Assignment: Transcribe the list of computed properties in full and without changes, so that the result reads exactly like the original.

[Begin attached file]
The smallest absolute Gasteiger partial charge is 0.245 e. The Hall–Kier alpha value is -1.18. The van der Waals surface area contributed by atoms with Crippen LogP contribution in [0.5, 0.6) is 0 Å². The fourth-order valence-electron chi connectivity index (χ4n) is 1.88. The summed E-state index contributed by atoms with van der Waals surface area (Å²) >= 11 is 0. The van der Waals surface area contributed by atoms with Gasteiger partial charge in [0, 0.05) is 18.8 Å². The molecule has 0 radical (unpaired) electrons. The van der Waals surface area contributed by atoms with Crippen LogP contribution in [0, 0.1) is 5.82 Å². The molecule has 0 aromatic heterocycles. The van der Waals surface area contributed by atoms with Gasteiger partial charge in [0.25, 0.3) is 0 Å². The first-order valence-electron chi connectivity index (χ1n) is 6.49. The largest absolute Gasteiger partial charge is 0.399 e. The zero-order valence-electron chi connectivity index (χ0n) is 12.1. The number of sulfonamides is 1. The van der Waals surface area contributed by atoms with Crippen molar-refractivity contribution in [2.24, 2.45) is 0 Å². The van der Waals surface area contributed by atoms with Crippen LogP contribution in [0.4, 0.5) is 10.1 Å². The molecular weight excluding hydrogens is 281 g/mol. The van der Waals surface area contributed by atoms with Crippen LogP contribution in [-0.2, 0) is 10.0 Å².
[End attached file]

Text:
The smallest absolute Gasteiger partial charge is 0.245 e. The Hall–Kier alpha value is -1.18. The van der Waals surface area contributed by atoms with Crippen LogP contribution in [0.5, 0.6) is 0 Å². The fourth-order valence-electron chi connectivity index (χ4n) is 1.88. The summed E-state index contributed by atoms with van der Waals surface area (Å²) >= 11 is 0. The van der Waals surface area contributed by atoms with Gasteiger partial charge in [0, 0.05) is 18.8 Å². The molecule has 0 radical (unpaired) electrons. The van der Waals surface area contributed by atoms with Crippen LogP contribution in [0, 0.1) is 5.82 Å². The molecule has 0 aromatic heterocycles. The van der Waals surface area contributed by atoms with Gasteiger partial charge in [0.25, 0.3) is 0 Å². The first-order valence-electron chi connectivity index (χ1n) is 6.49. The largest absolute Gasteiger partial charge is 0.399 e. The zero-order valence-electron chi connectivity index (χ0n) is 12.1. The number of sulfonamides is 1. The van der Waals surface area contributed by atoms with Crippen molar-refractivity contribution in [2.24, 2.45) is 0 Å². The van der Waals surface area contributed by atoms with Crippen LogP contribution in [0.4, 0.5) is 10.1 Å². The molecular weight excluding hydrogens is 281 g/mol. The van der Waals surface area contributed by atoms with Crippen LogP contribution in [-0.2, 0) is 10.0 Å².